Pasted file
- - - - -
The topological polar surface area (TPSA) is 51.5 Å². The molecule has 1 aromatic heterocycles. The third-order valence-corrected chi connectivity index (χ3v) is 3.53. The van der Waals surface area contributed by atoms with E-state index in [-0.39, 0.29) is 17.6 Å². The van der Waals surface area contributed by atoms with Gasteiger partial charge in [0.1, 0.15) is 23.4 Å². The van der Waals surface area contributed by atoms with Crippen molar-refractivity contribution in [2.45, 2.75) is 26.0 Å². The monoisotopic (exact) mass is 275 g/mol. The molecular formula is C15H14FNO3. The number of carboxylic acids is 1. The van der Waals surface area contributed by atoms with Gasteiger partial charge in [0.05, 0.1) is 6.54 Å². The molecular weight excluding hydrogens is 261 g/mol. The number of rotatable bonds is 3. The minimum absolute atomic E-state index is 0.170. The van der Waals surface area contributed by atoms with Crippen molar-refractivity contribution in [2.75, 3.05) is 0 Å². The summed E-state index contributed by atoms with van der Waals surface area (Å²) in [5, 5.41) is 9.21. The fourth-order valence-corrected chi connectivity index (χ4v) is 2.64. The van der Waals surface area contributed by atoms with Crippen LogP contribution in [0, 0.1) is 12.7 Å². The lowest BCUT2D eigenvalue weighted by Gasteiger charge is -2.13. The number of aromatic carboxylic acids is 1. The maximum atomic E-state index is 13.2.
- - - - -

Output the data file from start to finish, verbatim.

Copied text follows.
The topological polar surface area (TPSA) is 51.5 Å². The molecule has 1 aromatic heterocycles. The third-order valence-corrected chi connectivity index (χ3v) is 3.53. The van der Waals surface area contributed by atoms with E-state index in [-0.39, 0.29) is 17.6 Å². The van der Waals surface area contributed by atoms with Gasteiger partial charge in [0.1, 0.15) is 23.4 Å². The van der Waals surface area contributed by atoms with Crippen molar-refractivity contribution in [2.45, 2.75) is 26.0 Å². The monoisotopic (exact) mass is 275 g/mol. The molecular formula is C15H14FNO3. The number of carboxylic acids is 1. The van der Waals surface area contributed by atoms with Gasteiger partial charge in [0.05, 0.1) is 6.54 Å². The molecular weight excluding hydrogens is 261 g/mol. The number of rotatable bonds is 3. The minimum absolute atomic E-state index is 0.170. The van der Waals surface area contributed by atoms with Crippen molar-refractivity contribution in [2.75, 3.05) is 0 Å². The summed E-state index contributed by atoms with van der Waals surface area (Å²) in [5, 5.41) is 9.21. The fourth-order valence-corrected chi connectivity index (χ4v) is 2.64. The van der Waals surface area contributed by atoms with Crippen LogP contribution in [0, 0.1) is 12.7 Å². The lowest BCUT2D eigenvalue weighted by Gasteiger charge is -2.13. The number of aromatic carboxylic acids is 1. The maximum atomic E-state index is 13.2.